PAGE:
Newmont: A century of responsible mining

Newmont Mining Corporation, whose long-term business model and its ability to create value over the last century has made it a global leader in gold mining, has pledged to continue operating responsibly and sustainably as it seeks to create social and economic benefits that will improve lives.

The company has continuously developed modules aimed at protecting the health and safety of communities within its operating enclave, minimised environmental impacts throughout its mine lifecycle, respected human rights, and ensured that the wealth is generated fairly.

Mining to create social and economic benefits for the company and host countries—especially in host communities – remains a top priority on its operational agenda.

The Minerals Commission, Environmental Protection Agency and other state regulatory authorities have confirmed that Newmont, as a business, has been operating responsibly throughout the lifecycle of its mine and created shared value for all stakeholders.

Newmont’s Beyond the Mine Sustainability Report 2017, published each year – which details the Newmont Africa region’s safety, economic, social and environmental performance and keeps the public abreast on the progress of its operations – indicated that in 2017 the company created about US$536million of economic value.

In 2017, the mine generated US$536million of economic value distributed throughout the Ghanaian economy through: US$89.7million paid in employee wages and benefits; US$62.3million in taxes; US$35.1million in government royalties; and US$4million in voluntary community investments.

At the end of 2017, local community members represented 40.2 percent and 46.4 percent of the total workforce (inclusive of contractors) at Ahafo and Akyem Mines respectively. This exceeded the company’s target of 35 percent at both mining sites.

The two mines, according to the report, purchased US$16.8million of goods and services from local businesses and US$325.2million from other Ghanaian suppliers.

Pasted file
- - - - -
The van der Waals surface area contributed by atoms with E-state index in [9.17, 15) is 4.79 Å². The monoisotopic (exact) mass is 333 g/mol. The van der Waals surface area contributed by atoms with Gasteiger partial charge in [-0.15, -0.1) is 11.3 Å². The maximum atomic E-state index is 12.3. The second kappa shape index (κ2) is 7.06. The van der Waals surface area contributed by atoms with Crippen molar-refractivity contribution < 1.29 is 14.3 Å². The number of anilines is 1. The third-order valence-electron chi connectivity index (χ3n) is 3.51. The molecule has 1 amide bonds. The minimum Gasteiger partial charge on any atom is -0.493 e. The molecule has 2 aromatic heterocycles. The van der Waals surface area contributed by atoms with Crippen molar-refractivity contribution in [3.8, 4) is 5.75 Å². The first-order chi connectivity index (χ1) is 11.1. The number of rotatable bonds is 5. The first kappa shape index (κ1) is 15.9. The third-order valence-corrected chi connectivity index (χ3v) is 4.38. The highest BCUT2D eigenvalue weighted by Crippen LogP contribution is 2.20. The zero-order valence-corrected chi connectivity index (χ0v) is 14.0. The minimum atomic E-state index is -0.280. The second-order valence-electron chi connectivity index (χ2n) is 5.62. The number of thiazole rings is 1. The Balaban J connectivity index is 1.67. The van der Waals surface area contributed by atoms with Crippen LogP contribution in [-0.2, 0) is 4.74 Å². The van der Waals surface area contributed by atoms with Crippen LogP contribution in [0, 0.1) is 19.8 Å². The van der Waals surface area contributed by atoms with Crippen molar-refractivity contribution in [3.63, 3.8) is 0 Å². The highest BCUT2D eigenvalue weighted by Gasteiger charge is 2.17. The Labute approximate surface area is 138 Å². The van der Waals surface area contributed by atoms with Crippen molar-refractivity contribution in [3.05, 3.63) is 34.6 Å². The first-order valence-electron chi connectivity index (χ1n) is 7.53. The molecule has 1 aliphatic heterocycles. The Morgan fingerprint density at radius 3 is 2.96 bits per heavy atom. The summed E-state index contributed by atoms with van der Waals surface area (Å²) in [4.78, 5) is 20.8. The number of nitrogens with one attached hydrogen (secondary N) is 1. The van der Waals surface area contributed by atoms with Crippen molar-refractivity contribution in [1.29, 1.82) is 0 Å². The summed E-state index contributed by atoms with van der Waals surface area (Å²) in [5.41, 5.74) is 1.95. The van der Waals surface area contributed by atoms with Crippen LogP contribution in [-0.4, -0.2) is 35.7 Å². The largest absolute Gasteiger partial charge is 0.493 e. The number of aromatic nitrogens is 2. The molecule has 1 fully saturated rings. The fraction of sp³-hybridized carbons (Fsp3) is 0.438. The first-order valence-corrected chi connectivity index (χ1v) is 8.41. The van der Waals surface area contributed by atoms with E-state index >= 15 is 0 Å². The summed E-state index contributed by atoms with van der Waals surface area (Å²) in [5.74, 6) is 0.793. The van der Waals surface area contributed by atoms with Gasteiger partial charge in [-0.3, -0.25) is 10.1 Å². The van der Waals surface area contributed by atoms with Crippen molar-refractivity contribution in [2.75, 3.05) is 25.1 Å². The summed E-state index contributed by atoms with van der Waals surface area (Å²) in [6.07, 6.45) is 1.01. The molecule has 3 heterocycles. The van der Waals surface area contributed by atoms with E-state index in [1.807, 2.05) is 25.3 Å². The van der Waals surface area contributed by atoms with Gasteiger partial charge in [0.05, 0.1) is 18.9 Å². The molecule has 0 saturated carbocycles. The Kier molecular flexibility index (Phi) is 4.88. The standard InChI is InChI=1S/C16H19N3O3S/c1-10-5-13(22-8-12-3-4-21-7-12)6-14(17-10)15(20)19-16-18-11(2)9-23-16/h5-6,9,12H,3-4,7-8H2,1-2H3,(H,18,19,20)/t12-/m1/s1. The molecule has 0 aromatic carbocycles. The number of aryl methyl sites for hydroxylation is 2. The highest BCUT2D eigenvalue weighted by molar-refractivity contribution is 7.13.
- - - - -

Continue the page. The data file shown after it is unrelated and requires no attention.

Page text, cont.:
“At Akyem, we completed the reforestation programme’s second phase, reclaiming a total of more than 300 degraded hectares in the Kweikaru Forest Reserve; and we will initiate feasibility and implementation of the mine’s biodiversity offset programme later in the year. The reforestation programme covers an area that is three times the size of the area impacted by the Akyem Mine.

“Our Akyem Mine, Newmont Golden Ridge Limited, was for the second year running ranked Ghana’s No.1 Company among the list of 100 most prestigious companies in Ghana. Our Ahafo Mine, Newmont Ghana Gold Limited, ranked eleventh on the list,” the report noted.

It added that: “Aligning our business goals with the long-term interests of our stakeholders and the broader society is essential to our future success. We recognise our responsibility to contribute toward long-term economic prosperity and social wellbeing through job-creation, procuring local goods and services, community investments, as well as paying taxes and royalties.

“We are open to your ideas and suggestions about how we can improve our performance as we advance our purpose.”

Newmont targets public thematic areas

Contrary to the horrible mining operational activities that have caused serious damage to the environment and settlements within minerals-rich enclaves, Newmont Gold Mines – as part of its major objective of creating value and improving lives through sustainable and responsible mining – has targetted three major thematic areas, all aimed at improving lives.

The public targets seek to focus on ensuring that the mines provide sustainable clean water for consumption;  lands are left in a ‘stable condition’ that minimises long-term environmental impact; complying with regulatory requirements, legal commitments and Newmont’s standards across its operational areas in the world; and closure and reclamation.

Supply of Water

Newmont Mines, as part of its strategy to ensure sustainable water, focuses on minimising and mitigating its impact on water, land, air-quality, climate and biodiversity. It has over the years worked with stakeholders on systemic solutions to complex environmental challenges.